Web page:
Every serious debt reduction program starts with controlling spending, but this is easier said than done for most. However, it can start by better understanding the relationship between consumption and happiness, which is much less direct than most would assume. When this is done, it becomes easier to achieve real debt reduction.
Money cannot buy happiness.
While research has shown that having more money does significantly contribute to people’s sense of happiness and well-being when they move from poverty into the middle class, positive psychological effects of having more money and things are not so apparent after that. Once people have pulled themselves out of poverty and satisfied basic needs, the benefits of increased consumption are much smaller.
The reason increased wealth does not directly correlate to increased happiness is likely due to the fact that the emotional lift many people get from purchasing goods declines with higher levels of consumption. Like pursuing a drug which requires an ever-increasing dose to give the same high, positive feelings from shopping decline the more people do it.
Ways to unhitch spending from happiness
Those with debt problems caused by consumer spending likely have fallen at least partially victim to the idea that spending will buy happiness. Everyone experiencing these problems needs to take steps to get back on the road to better spending habits and eliminating debt.
Find a balance
Keep in mind that spending should only be done to buy what is really needed and can be used. Before buying anything, stop and think if the purchase decision is based on satisfying a real practical need or something else. Always balance the lost time in work (to pay for the goods) other opportunity costs that making the purchase will incur against the likely positive feelings and benefits it will bring.
Remember the benefits of downsizing
What people own ends of owning them. Often, having that larger house or those extra possessions are just burdens. The owner must pay, move and maintain them but only get marginal value out of having them in return. A simpler life, less weighed down by things, is often happier.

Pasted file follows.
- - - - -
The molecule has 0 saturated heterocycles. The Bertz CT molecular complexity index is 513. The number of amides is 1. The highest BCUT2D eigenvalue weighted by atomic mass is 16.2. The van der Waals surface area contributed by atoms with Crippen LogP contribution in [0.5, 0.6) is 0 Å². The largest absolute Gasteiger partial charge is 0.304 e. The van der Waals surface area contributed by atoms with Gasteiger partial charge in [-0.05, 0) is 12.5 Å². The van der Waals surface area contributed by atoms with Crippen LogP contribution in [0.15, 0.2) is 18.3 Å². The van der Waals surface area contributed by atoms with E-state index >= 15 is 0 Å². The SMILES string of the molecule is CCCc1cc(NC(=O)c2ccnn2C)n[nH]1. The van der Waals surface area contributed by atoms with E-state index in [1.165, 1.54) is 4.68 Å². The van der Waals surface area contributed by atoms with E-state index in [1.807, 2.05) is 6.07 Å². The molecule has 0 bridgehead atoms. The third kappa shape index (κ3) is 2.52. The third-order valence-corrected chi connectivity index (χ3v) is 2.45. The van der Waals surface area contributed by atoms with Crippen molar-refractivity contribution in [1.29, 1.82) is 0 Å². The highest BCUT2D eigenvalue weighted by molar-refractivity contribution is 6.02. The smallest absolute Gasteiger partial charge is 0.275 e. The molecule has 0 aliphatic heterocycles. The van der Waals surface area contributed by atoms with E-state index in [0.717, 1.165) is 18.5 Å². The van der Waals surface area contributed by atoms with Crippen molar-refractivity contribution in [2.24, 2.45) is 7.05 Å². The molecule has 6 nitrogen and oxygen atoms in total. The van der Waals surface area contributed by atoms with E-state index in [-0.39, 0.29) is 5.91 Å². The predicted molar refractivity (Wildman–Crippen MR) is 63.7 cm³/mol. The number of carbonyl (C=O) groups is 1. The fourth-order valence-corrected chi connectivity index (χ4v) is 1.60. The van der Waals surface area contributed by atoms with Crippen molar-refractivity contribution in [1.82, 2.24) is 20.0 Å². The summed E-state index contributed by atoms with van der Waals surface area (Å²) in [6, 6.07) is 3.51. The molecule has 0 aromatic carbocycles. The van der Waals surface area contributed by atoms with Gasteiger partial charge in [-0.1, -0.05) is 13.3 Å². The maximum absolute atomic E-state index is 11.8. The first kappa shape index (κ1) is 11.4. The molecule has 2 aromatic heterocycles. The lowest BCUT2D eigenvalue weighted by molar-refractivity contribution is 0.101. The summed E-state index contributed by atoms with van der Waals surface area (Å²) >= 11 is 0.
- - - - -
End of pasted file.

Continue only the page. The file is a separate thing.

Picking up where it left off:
Being a consumer is not the problem if people just step back and get a handle on their spending habits. People appreciate and enjoy what they buy more though after they have spent some time looking forward to and anticipating a purchase. Hold back on buying that new product for a while. By saving for it first, the purchase will feel a lot more special, and the need to pay interest will also be eliminated.
Do not buy consumer goods on credit.
One way to delay purchases is to simply decide not to purchase consumer goods on credit. There is no need to complicate any purchase with interest payments and the like. If it is worth having, it is worth waiting for, and the anticipation that comes with waiting is a good thing.
Remember that experiences count more than things
Contrary to what many people might think, studies have actually shown that people get more enjoyment out of spending on non-physical things like vacations, lessons and leisure activities, especially when it is done with others, then they do on purchasing consumer goods. Money given away or spent on others has also been shown to give greater satisfaction.
Quality not quantity
Like anything that is done too much, over shopping in time just makes a person numb to the pleasure they get from it. Spread purchases out and make sure to get quality goods that will really be appreciated.
By keeping these things in mind, people can get more satisfaction with less spending, and the positive feelings of eliminating debt and increasing savings at the same time.